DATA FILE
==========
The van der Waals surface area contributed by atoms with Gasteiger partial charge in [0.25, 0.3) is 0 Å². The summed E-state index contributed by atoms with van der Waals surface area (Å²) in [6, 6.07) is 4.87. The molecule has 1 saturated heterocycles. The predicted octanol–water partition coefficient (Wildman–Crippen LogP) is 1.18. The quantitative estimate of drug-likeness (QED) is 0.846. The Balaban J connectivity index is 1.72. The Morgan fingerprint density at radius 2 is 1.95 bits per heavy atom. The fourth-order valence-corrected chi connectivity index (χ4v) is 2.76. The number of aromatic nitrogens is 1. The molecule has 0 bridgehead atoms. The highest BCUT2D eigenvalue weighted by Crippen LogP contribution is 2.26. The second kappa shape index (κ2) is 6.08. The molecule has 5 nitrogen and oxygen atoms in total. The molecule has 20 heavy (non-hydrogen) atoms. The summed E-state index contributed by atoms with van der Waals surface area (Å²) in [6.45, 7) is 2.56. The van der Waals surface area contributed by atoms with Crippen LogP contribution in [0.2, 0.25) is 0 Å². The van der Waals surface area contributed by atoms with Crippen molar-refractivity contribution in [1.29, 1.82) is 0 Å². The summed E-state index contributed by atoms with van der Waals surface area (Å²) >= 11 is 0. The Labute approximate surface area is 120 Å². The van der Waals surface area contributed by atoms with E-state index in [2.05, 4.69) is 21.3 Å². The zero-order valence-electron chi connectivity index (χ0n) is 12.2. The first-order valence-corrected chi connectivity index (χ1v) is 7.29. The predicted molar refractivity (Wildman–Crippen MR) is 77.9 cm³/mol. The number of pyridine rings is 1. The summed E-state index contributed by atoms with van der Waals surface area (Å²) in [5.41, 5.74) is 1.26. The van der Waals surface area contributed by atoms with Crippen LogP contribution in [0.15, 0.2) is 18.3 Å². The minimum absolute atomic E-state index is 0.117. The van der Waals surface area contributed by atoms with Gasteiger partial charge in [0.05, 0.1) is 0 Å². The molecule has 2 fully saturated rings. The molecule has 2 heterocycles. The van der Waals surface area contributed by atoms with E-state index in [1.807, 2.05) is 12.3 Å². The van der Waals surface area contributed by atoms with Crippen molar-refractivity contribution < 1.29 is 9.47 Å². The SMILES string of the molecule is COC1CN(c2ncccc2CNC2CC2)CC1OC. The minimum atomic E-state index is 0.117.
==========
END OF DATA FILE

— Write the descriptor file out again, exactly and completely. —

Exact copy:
The van der Waals surface area contributed by atoms with Gasteiger partial charge in [0.25, 0.3) is 0 Å². The summed E-state index contributed by atoms with van der Waals surface area (Å²) in [6, 6.07) is 4.87. The molecule has 1 saturated heterocycles. The predicted octanol–water partition coefficient (Wildman–Crippen LogP) is 1.18. The quantitative estimate of drug-likeness (QED) is 0.846. The Balaban J connectivity index is 1.72. The Morgan fingerprint density at radius 2 is 1.95 bits per heavy atom. The fourth-order valence-corrected chi connectivity index (χ4v) is 2.76. The number of aromatic nitrogens is 1. The molecule has 0 bridgehead atoms. The highest BCUT2D eigenvalue weighted by Crippen LogP contribution is 2.26. The second kappa shape index (κ2) is 6.08. The molecule has 5 nitrogen and oxygen atoms in total. The molecule has 20 heavy (non-hydrogen) atoms. The summed E-state index contributed by atoms with van der Waals surface area (Å²) in [6.45, 7) is 2.56. The van der Waals surface area contributed by atoms with Crippen LogP contribution in [0.2, 0.25) is 0 Å². The van der Waals surface area contributed by atoms with Crippen molar-refractivity contribution in [1.29, 1.82) is 0 Å². The summed E-state index contributed by atoms with van der Waals surface area (Å²) >= 11 is 0. The Labute approximate surface area is 120 Å². The van der Waals surface area contributed by atoms with E-state index in [2.05, 4.69) is 21.3 Å². The zero-order valence-electron chi connectivity index (χ0n) is 12.2. The first-order valence-corrected chi connectivity index (χ1v) is 7.29. The predicted molar refractivity (Wildman–Crippen MR) is 77.9 cm³/mol. The number of pyridine rings is 1. The summed E-state index contributed by atoms with van der Waals surface area (Å²) in [5.41, 5.74) is 1.26. The van der Waals surface area contributed by atoms with Crippen LogP contribution in [0.15, 0.2) is 18.3 Å². The minimum absolute atomic E-state index is 0.117. The van der Waals surface area contributed by atoms with Gasteiger partial charge in [0.05, 0.1) is 0 Å². The molecule has 2 fully saturated rings. The molecule has 2 heterocycles. The van der Waals surface area contributed by atoms with E-state index in [1.807, 2.05) is 12.3 Å². The van der Waals surface area contributed by atoms with Crippen molar-refractivity contribution < 1.29 is 9.47 Å². The SMILES string of the molecule is COC1CN(c2ncccc2CNC2CC2)CC1OC. The minimum atomic E-state index is 0.117.